The Web Site of Victor Niederhoffer & Laurel Kenner
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Many years ago, when I was quite a horse's ass, I liked to finish my squash games with a non-percentage but difficult shot called a boast that hits the right side wall then the left sidewall and then grazes the front wall bouncing parallel to the front wall at the end. There are so many things wrong with this, not the least of which is that your opponent will dig for the ball at the end of the game, you have a great chance of missing the ball, it throws your rhythm off, and most of all it's humiliating to your opponent.
I hadn't done something like that too often in recent years, until the chairman of the Old Speculators Club, the Tennessean philosopher, reminded me that I had been bearish on Berkshire in the $80,000 handle a year ago. Out of shame, hubris and spite, I shorted some extra Berkshire even though it is even more self-destructive and wrong to short a conglomerate like Berkshire than to try for a boast in squash. I doubtless will be licking my wounds on this, as my plan is to wait until it goes below $85,500, take my 10% or so profit, and then hedge it with some S&P futures.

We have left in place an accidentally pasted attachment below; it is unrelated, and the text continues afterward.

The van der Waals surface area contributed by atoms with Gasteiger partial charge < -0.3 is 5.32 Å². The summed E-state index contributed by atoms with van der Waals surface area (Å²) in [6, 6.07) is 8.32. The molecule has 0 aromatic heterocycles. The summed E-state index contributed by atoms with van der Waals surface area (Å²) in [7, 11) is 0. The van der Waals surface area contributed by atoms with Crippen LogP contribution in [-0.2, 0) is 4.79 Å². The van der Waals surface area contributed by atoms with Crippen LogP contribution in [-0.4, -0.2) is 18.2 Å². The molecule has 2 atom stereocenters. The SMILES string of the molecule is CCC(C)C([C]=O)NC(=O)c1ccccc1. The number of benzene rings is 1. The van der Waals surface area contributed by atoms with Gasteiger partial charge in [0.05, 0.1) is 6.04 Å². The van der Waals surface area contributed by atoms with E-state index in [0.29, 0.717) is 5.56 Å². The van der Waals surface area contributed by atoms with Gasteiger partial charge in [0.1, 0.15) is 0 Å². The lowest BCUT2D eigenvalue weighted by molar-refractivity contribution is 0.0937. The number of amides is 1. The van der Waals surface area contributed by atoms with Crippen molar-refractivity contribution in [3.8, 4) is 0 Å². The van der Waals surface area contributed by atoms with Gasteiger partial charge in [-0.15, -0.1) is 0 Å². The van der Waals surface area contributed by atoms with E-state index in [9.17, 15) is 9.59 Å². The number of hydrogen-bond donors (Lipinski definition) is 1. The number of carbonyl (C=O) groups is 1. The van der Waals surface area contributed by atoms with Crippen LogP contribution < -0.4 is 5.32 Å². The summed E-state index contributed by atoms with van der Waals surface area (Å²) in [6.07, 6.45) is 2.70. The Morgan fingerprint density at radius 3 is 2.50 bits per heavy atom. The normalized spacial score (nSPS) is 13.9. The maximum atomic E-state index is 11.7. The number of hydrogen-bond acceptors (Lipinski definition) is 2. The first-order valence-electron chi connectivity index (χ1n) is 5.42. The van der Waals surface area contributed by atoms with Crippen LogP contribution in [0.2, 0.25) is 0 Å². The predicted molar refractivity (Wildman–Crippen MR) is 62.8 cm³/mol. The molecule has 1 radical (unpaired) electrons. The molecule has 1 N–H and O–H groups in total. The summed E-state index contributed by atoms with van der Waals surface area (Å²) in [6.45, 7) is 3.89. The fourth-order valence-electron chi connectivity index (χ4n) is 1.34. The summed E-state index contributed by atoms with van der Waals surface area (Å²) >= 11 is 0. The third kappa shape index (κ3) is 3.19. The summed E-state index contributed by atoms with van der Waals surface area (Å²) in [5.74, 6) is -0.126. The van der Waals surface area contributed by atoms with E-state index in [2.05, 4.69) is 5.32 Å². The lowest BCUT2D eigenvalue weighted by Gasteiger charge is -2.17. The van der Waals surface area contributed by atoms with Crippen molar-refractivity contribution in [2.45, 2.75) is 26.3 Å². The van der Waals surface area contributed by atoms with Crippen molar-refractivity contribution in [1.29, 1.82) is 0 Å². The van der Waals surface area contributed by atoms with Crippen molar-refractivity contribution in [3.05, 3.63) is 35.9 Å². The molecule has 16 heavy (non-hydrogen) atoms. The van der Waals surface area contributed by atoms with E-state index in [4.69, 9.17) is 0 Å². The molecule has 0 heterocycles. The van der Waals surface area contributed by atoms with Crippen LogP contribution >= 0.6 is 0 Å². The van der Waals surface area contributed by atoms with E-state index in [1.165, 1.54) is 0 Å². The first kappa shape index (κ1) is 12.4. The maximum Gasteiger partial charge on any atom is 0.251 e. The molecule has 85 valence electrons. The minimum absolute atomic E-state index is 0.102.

What makes me wait for $85,500? A visit to Springfield, Mass., where I met the great John Magee in 1964 in his windowless offices and he introduced me to his draftsman drawing angular straight lines with calipers on charts of utility preferred stocks from the 1910s. "People's tendencies and behavior haven't changed," he assured me. And without the consonance of a break through its five-month low and the report of a second bad quarter, my personal attempt for one of the first times in my life to take a full profit on a short would not be complete.
In writing this I am fully conscious that I am making the same mistake that I made with my boasts in squash long ago, that it is not an economically viable trade, that the trade is not recommended for anybody, and I am motivated also by a Meyer Liben essay in New York City Street Games on a belt manufacturer's desire to emulate a sharp distress stationery wholesaler's fiery technique a la Hats Hallac next door. But that's another story.